Your slashdot handle is fucking awesome. It wins on so many levels.

Re:Surprise (1)

bmo (77928) | more than 3 years ago | (#36166546)

>That is a surprisingly high number, even after all these years of knowing about various rootkits, viruses, and other malware that have so persistently affected Windows. 1 in 14? That's... crazy.

It's not crazy when you see the number of malware definitions in your average malware detector. There are nearly 6 *million* definitions for Bit Defender. I have it installed in Linux for scanning Windows files. And thousands of malicious applications/infections are being made every day.

Windows users have been conditioned to go to $RANDOMWEBPAGE to download "free" software, or to pirate software from untrusted sites. They have never heard of trusted and signed repositories. The closest they get to that is download.com and tucows, and those are just horrific sites. Windows users get hosed every day because of this conditioning.

The best way to build a botnet is to put your bit of evil in a wanted application and upload it to a torrent site or stick it on rabidshare or whatever.

And then we have the gnutella network. Yes, limewire is no longer being made. That doesn't mean the network is down or that the last version of limewire no longer works or that frostwire is not available.. And people still get hosed downloading "Microsoft.office.installer.crack.exe" from there.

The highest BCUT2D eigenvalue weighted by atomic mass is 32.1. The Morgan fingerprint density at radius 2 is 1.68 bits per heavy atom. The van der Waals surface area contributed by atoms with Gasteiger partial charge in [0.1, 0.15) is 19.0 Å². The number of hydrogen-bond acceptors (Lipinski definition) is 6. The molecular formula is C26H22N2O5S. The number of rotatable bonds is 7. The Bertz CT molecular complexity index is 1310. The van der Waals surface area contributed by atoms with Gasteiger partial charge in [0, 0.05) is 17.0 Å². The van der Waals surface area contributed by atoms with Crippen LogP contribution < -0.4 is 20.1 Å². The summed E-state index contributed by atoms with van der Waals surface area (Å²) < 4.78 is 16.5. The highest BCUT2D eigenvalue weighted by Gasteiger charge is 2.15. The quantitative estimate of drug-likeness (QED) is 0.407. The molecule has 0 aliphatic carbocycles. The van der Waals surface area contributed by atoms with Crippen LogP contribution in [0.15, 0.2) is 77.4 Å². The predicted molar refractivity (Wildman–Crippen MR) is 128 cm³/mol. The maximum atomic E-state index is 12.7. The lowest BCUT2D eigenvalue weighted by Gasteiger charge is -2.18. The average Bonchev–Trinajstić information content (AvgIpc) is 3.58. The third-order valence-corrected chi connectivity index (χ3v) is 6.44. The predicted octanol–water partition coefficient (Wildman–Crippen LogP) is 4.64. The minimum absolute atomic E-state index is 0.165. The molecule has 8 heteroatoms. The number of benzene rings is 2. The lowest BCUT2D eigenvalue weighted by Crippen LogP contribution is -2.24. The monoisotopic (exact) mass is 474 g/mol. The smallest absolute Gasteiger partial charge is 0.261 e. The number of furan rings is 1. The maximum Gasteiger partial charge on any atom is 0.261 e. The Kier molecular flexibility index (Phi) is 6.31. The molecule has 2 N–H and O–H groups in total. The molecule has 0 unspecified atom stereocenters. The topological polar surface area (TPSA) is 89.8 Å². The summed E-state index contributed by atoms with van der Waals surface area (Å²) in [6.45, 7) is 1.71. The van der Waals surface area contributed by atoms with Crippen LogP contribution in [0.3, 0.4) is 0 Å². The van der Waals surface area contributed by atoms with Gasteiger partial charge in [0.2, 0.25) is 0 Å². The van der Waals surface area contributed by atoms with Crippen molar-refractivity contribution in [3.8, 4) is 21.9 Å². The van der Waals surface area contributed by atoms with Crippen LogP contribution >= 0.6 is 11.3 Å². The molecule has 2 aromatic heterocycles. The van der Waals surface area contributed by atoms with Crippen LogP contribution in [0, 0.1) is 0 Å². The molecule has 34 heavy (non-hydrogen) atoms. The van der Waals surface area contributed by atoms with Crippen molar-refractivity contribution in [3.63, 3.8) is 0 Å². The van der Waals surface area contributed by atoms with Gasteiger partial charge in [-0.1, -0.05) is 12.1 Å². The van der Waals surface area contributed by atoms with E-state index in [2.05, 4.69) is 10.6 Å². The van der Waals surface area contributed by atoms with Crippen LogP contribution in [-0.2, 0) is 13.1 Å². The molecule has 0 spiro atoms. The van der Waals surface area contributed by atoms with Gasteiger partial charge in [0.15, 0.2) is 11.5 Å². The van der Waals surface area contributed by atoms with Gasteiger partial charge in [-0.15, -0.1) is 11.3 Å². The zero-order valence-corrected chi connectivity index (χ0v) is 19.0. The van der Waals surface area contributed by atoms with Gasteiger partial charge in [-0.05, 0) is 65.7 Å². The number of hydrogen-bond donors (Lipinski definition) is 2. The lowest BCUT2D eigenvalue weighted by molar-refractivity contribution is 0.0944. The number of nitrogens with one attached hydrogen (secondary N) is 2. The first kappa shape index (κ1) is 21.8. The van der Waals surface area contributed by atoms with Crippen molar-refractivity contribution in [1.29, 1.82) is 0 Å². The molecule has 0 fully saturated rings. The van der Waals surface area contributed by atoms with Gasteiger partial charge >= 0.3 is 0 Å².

I believe that 1 out of 14 software downloads on Windows is a low number. I fully believe that it's half. Cracks and keygens are probably 90 percent infected. I'm not saying that the original authors of cracks and keygens put in the evil bits themselves. I am implying, however, that these cracks get spliced to malware and then hosted on more fake keygen sites and stuck in torrents and warez sites than you can shake a stick at.

It's not that Linux is more secure from this kind of shit. It's not, because natural stupidity beats artificial intelligence every time. We do, however, have various practices in place to put up a barrier between the hostile network and the dumb user, and these things teach the user it's better to go to the trusted repo first than to go somewhere down a dark alley on the interbutt.